Don’t even think about releasing a piece of code, if you haven’t stepped through every line at least 50 times with a debugger.
What? Are you serious? But I have written so many unit tests!
It is true, unit tests are an important aspect of long-term code quality, but they are just not enough. When you write a unit test, it is too easy to become optimistic and be absolutely sure that certain parts of your code work. It is easy to forget the internal workings of your code, and skip some edge cases, and unless you write and execute school like test suits, it is too easy to leave things out.
Is there a correct way to do it?
When you step through your code, stop before every line you execute, and try to think what you expect it to do. Execute the line and compare your result with the expected result. Work in several abstraction levels. Debug every line of the method you’ve written. When you think it is working fine, treat it as a black box and debug the methods that call it without stepping into it. Sometimes code that seem correct in one abstraction level, will turn out to be faulty when you examine it from another.
Hila, you are so smart! I’ve found a bug!
Why, thank you! *brushes off an imaginary hair from face and beams graciously*
Now turn it into a unit test. Why? Because the next thing you will fix will probably break your code again. Run your test, make sure it fails. Fix the bug, make sure the unit test passes.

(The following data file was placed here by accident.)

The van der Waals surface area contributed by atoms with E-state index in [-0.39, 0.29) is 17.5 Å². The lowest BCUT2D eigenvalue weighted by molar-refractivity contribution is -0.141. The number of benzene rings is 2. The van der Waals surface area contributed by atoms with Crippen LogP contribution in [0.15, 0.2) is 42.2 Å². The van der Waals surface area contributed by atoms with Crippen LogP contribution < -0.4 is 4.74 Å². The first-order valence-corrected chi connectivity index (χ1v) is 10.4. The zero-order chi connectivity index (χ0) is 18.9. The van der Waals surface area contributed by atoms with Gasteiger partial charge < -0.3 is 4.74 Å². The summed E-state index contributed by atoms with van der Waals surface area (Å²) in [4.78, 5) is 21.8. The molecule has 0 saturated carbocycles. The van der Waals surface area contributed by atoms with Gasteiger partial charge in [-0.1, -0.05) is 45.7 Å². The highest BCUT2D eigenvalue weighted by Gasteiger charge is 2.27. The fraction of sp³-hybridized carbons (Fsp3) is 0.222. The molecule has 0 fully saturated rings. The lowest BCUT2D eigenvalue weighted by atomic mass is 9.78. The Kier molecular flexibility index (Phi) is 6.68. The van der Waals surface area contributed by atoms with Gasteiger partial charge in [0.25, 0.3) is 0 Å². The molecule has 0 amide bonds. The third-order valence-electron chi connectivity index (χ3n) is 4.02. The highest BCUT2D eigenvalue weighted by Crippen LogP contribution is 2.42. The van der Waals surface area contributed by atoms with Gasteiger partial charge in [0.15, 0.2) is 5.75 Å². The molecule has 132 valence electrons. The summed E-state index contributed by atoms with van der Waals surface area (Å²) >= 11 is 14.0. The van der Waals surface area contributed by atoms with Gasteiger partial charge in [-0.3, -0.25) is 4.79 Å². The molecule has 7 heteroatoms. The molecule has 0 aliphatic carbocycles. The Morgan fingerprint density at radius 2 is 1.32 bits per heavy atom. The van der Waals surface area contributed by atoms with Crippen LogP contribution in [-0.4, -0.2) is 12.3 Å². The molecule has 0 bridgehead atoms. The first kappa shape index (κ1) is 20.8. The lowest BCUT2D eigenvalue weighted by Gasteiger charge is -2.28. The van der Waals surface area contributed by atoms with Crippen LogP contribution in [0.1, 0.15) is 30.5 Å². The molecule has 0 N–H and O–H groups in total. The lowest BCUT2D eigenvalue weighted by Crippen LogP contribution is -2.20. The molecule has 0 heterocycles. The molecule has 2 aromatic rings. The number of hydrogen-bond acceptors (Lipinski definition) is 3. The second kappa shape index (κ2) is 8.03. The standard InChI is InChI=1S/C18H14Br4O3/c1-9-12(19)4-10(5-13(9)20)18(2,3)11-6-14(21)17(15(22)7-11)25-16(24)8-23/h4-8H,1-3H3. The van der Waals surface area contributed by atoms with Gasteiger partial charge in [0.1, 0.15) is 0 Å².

Ok, my code looks like it is working now. Can I stop debugging?
Nope. Go ahead, run it again. You will find another bug.
Arrgh! This is so much work!
Too bad, writing quality code is what you are paid to do. If you don’t like it, I heard Walmart are recruiting now.
Isn’t it better to spend the time implementing cool new features and having my QA test the code?
No, from several reasons. They cannot do it as well as you can. Not because they are stupid, but because they don’t know your code as well as you do. In fact, even the future you cannot do it as well as you can. If you move to another task and postpone cleaning up after yourself until you get your inputs back from QA, you will definitely not remember all the little details of your implementation, and these bugs will be a lot harder and a lot more costly to solve. And finally – it is not the QA’s job to find these bugs, they have more important things to do, like making sure the whole system is functioning from the user’s perspective and testing the overall design and integration points. If they have to deal with the bugs you were too lazy to fix all day long, when will they have time to do the real work?
Trust me, step through your code (and wear sunscreen). Your QAs will thank you. Your future you will thank you. Your manager will thank you. Your users will thank you. I will personally thank you. Your neighbor’s cat will…
Hila, can I ask you something?
Yes, yes, I am implementing a new subsystem now and I’m finding trillions of funky bugs by stepping through my code.
Now go away! I’ve just hit a breakpoint!